With reference to FIG. 43, the assembly 301 is shown responding to spinal flexion as well as tension, with the outer over-molded spacer 310 both stretching (tensioning) and bending in response to the spinal movement and the inner, tougher spacer 311 functioning as a stop to the bending movement by abutting against opposed surfaces of the frusto-conical portion 330, thus guarding against over compression of the spinal facet joints during flexion/tension of the spine.

With reference to FIGS. 44-56, another alternative longitudinal connecting member assembly according to the invention, generally 401 includes a first elongate member or segment, generally 404; a second elongate member or segment, generally 405; an inner floating pin or core 407, an outer, over-molded elastic spacer 410 and in inner spacer 411. The inner pin 407 is slidingly received in both the segments 404 and 405. The segments 404 and 405 and the pin 407 are preferably made from metal, metal alloys or other suitable materials, including plastic polymers such as polyetheretherketone (PEEK), ultra-high-molecular weight-polyethylene (UHMWP), polyurethanes and composites. Furthermore, in embodiments wherein the segments 404 and 405 are made from a plastic, such as PEEK, the pin 407 may advantageously be made from a material, such as tantalum, to provide an x-ray marker. The pin 407 provides stability to the assembly 401, particularly with respect to torsional and shear stresses placed thereon. The dynamic connecting member assembly 401 cooperates with at least a pair of bone anchors, such as the polyaxial bone screws 12 and cooperating closure structures 13 shown in FIG. 44, the assembly 401 being captured and fixed in place at the segments 404 and 405 by cooperation between the bone screws 12 and the closure structures 13 with the spacers 410 and 411 being disposed between the bone screws 12.

The illustrated first and second elongate segments 404 and 405 are each substantially cylindrical and similar in many respects to the segments 204 and 205 of the assembly 201 previously described herein. With particular reference to FIGS. 45-47, the segment 404 includes a rod portion 416 adjacent to a plate 422, adjacent to a cone-like or frusto-conical portion 424 having a planar end surface 425 disposed opposite an end 427 of the rod portion 416. The cone-like portion 424 includes a helically wound guide and advancement structure, specifically a helically wound reverse buttress thread 428 sized and shaped for mating engagement with an inner helically wound guide and advancement structure or thread 429 of the inner spacer 411. It is noted that a reverse buttress thread was chosen to better resist axial and bending forces that may tend to pull the spacer 411 off of the frusto-conical portion 424. However, other helically wound forms may also be used according to the invention.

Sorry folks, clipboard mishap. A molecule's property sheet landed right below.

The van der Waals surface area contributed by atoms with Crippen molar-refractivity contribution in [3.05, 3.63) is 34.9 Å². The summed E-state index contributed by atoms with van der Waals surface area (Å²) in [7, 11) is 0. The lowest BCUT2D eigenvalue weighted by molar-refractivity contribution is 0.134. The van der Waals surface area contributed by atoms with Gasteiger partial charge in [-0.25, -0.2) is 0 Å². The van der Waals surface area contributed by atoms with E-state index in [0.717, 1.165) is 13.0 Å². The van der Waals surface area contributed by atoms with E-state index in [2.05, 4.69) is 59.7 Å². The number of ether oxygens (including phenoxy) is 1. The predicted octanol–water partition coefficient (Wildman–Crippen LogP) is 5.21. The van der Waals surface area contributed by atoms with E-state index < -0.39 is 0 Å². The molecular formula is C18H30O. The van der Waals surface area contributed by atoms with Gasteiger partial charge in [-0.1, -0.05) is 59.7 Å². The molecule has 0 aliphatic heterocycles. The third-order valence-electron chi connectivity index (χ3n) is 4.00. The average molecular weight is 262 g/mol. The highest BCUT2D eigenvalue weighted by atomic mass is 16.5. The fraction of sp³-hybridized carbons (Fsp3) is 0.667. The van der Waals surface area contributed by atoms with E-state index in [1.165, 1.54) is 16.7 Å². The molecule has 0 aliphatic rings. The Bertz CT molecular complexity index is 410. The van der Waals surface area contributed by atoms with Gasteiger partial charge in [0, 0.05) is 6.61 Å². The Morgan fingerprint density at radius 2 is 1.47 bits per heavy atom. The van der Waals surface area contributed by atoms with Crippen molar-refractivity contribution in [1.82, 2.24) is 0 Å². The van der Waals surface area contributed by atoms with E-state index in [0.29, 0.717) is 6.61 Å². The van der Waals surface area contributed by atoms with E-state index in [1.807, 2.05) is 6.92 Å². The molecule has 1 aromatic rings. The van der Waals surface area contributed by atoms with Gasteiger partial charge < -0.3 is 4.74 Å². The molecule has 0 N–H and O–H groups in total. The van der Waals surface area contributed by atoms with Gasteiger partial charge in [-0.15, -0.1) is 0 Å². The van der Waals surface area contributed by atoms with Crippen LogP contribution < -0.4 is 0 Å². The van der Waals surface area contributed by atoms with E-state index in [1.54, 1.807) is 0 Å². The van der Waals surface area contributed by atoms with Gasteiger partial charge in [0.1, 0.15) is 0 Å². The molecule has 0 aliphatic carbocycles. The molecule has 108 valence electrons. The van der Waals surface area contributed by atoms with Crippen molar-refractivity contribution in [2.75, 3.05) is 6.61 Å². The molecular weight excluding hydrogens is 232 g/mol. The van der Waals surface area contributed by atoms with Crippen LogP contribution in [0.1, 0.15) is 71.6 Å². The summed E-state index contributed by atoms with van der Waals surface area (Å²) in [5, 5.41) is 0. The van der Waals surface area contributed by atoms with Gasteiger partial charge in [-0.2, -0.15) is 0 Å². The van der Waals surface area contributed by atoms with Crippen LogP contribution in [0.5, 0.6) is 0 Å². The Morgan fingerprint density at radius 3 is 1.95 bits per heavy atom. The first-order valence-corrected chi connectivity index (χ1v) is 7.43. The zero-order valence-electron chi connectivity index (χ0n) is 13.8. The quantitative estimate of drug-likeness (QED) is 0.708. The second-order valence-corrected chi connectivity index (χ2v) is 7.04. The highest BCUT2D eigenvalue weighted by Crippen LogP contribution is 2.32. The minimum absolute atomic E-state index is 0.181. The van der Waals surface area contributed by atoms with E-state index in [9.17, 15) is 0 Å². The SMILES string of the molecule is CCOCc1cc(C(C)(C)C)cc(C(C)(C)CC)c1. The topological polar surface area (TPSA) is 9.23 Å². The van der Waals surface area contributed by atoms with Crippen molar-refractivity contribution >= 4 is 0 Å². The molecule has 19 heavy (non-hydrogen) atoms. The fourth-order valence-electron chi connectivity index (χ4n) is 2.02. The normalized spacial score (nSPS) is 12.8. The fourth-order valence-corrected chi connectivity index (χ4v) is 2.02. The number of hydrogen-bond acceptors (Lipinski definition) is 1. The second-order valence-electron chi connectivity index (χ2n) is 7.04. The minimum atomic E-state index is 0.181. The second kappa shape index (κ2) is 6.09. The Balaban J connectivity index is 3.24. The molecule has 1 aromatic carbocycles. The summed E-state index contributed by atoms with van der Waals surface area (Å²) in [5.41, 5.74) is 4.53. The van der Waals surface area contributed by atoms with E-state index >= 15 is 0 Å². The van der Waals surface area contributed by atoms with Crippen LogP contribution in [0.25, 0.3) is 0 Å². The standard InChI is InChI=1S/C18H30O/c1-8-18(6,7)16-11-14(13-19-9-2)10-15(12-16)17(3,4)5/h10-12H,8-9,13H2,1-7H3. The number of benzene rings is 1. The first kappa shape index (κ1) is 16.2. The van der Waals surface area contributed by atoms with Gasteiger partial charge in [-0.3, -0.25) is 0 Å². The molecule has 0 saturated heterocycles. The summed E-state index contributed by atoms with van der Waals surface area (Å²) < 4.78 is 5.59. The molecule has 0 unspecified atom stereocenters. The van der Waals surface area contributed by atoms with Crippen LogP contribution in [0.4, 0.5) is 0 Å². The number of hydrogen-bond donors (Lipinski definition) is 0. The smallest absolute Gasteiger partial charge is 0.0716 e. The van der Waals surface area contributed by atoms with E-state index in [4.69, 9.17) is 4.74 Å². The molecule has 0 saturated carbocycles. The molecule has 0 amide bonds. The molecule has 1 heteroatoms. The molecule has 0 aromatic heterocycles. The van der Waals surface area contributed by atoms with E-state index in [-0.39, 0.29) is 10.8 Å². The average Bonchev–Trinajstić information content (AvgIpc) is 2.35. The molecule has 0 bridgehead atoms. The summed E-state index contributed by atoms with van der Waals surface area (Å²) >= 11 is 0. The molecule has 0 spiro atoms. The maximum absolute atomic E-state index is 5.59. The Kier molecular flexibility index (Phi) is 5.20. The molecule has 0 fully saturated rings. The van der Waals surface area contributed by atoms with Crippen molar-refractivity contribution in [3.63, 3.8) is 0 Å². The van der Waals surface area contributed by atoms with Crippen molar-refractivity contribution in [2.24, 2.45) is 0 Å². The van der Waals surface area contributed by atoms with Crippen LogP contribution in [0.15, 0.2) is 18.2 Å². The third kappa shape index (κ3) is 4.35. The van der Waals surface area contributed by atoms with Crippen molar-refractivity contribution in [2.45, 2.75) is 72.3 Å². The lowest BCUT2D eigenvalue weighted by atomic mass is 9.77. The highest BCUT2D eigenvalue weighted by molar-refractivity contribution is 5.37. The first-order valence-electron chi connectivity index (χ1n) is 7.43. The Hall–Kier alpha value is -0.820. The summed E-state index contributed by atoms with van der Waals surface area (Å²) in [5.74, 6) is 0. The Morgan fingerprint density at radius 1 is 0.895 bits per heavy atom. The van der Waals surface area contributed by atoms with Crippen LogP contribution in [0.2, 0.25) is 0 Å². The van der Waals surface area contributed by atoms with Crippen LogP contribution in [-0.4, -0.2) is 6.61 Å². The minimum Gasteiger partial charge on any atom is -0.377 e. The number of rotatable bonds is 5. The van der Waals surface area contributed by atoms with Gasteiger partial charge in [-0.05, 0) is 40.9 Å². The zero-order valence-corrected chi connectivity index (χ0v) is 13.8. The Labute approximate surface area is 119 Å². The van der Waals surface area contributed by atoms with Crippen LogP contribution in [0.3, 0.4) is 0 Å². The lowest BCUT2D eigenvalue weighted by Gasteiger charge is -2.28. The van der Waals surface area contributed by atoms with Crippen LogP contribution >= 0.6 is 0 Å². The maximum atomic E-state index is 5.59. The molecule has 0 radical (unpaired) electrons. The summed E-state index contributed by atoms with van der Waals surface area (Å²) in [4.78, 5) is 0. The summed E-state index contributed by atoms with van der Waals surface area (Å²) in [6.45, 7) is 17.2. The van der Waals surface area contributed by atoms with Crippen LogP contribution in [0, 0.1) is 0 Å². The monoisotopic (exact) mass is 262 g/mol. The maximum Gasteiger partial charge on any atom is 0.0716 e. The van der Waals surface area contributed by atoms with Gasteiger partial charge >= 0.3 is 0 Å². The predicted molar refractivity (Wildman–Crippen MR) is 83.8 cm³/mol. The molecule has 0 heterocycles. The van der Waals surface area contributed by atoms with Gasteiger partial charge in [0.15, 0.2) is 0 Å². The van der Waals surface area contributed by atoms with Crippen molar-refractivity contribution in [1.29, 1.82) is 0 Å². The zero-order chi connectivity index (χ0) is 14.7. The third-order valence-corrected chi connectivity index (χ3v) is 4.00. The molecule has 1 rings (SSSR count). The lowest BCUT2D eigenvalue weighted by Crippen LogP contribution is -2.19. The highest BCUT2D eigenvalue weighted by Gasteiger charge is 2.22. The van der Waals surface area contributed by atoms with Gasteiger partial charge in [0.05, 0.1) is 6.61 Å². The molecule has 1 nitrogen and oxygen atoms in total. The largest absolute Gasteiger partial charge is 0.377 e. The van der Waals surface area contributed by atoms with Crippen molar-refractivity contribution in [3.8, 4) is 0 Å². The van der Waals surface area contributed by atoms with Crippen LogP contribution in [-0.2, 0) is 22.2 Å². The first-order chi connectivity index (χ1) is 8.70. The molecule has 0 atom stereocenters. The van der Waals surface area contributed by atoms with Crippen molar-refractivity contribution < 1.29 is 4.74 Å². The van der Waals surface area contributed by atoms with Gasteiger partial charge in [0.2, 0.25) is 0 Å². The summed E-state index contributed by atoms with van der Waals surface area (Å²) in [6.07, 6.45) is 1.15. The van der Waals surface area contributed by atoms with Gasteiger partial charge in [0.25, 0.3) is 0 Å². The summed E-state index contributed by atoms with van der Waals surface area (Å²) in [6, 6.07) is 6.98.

As shown in FIGS. 54-56 and with particular reference to FIGS. 51-53, the spacer 411 is substantially cylindrical and tubular in form and is sized and shaped to substantially bridge between the section 404 and the section 405 when the assembly 401 is in a neutral position as shown in FIG. 55. The illustrated inner spacer 411 includes an outer groove 433 extending into and about a substantially cylindrical outer surface 434 of the spacer 411. Extending from the inner threaded surface 429 and towards a planar end surface 436 is a bore 437 sized and shaped to slidingly receive the floating pin 407. A shoulder or shelf 438 is located between the threaded surface 429 and the bore 437, the shoulder 438 being annular and disposed substantially perpendicular to a central axis of the bore 437. Opposite the annular planar surface 436 is an annular planar end surface 440.

With particular reference to FIGS. 48-50, the elongate segment 405 is substantially similar to the segment 205 of the assembly 201, with the exception that it does not include a frusto-conical end portion. The segment 405 includes a rod portion 446 and a plate 452, substantially similar in form and function to the respective rod portion 246 and plate 252 of the segment 205 previously discussed herein with respect to the assembly 201. The plate 452 includes an annular, planar end surface 453.

Formed in the end surface 425 of the segment 404 and also in the end surface 453 of the segment 405 are respective central apertures 454 and 456 that further extend into respective rod portions 416 and 446. The apertures 454 and 456 each extend along a central axis of the assembly 401 and are sized and shaped to slidingly receive the inner core or pin 407 as best shown in FIGS. 55 and 56 and also to provide for an axial length or space greater than a length of the pin 407 so that the pin is free to slide axially with respect to the sections 404 and 405 and the inner spacer 411 after assembly is completed.

The illustrated pin 407 is cylindrical and substantially solid, having a central longitudinal axis that is the same as the central longitudinal axis of the sections 404 and 405. The pin 407 has an end 462 and an opposite end 464. As best shown in FIG. 55, the pin 407 ends 462 and 464 are spaced from respective end surfaces 470 and 472 defining the respective central apertures 454 and 456. It is foreseen that alternatively, an elastomeric cushion may be inserted between the pin end 462 and the surface 470 and the pin end 464 and the surface 472, thus functioning as a further damper to axially directed compressive forces placed on the assembly 401.